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Analytical bias

from Lars Syll

Expectation vs reality concept business analysis Vector ImageThe world is made up of systems.  Our body is a system, or in fact a system of systems.  What we call “society” is another system of systems, as is the natural environment …

But these systems are very complex, difficult to explain or predict.  One successful strategy, which has had a revolutionary impact on how we live, is analysis …

By biting off chewable portions of a much larger world, science makes it possible to achieve progress in our understanding of how things work …

But this approach, for all its benefits, fails to capture most of the interactive effects that make a system a system.  It leads us to overstate the separateness of the things we study and observe and to understate their connectedness.  This is not an argument against thinking analytically, but for not being surprised by what this thinking fails to see so we can at least somewhat compensate for its shortcomings.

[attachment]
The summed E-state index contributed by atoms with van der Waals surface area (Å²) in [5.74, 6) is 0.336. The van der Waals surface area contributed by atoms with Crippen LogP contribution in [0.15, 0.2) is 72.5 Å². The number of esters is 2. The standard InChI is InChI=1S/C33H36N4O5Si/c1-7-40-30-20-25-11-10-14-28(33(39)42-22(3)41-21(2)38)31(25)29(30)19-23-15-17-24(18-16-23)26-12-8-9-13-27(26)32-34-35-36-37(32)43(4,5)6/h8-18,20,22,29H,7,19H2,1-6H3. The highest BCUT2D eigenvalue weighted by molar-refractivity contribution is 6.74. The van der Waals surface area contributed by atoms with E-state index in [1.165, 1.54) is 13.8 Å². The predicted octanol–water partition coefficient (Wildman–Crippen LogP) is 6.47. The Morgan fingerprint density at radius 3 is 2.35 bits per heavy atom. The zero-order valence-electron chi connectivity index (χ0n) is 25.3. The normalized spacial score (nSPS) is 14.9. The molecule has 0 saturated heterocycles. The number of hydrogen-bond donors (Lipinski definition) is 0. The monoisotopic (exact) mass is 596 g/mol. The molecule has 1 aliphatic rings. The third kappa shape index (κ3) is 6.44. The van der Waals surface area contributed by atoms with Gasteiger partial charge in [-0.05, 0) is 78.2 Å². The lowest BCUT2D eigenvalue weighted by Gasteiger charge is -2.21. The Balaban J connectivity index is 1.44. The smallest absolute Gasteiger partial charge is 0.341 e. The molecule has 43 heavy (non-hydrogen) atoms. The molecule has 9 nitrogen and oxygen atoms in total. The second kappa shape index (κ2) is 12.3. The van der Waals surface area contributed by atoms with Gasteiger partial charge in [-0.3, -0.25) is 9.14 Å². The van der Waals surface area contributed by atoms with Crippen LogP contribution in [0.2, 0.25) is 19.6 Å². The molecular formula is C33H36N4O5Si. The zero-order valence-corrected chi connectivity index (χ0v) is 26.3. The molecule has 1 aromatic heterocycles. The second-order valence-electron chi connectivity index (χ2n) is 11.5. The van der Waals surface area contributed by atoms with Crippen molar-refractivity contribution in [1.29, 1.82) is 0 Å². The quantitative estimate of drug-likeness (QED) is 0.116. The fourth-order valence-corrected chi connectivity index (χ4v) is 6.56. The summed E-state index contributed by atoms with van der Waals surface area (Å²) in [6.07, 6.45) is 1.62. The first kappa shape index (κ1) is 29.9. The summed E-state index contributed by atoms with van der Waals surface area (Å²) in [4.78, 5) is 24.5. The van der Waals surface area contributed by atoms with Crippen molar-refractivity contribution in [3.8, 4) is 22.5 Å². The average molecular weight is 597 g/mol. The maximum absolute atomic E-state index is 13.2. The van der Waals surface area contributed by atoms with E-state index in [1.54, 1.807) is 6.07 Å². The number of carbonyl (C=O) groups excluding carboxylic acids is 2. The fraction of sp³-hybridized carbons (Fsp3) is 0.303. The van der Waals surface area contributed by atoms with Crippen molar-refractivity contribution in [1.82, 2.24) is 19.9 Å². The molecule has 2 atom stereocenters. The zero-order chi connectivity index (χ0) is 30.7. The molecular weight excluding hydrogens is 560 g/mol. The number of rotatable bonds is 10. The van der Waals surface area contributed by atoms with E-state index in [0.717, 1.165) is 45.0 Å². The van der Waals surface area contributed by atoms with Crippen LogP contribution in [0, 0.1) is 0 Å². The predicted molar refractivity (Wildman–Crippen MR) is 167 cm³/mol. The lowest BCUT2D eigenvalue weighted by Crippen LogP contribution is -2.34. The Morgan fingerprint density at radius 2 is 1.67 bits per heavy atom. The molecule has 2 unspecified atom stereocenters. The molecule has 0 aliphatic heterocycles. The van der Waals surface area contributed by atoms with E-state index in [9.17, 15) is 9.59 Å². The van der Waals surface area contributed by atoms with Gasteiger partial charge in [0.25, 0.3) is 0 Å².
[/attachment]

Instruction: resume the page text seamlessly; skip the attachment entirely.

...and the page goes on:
Peter Dorman

Using the ‘analytical’ method — “biting off chewable portions of a much larger world” — may indeed sound as a convincing and good scientific approach. But — as Dorman  notices — there is a snag!

The procedure only really works when you have a machine-like whole/system/economy where the parts appear in more or less fixed and stable configurations. And if there is anything we know about reality, it is that it is not a machine! The world we live in is not a ‘closed’ system. On the contrary. It is an essentially ‘open’ system. Things are uncertain, relational, interdependent, complex, and ever-changing.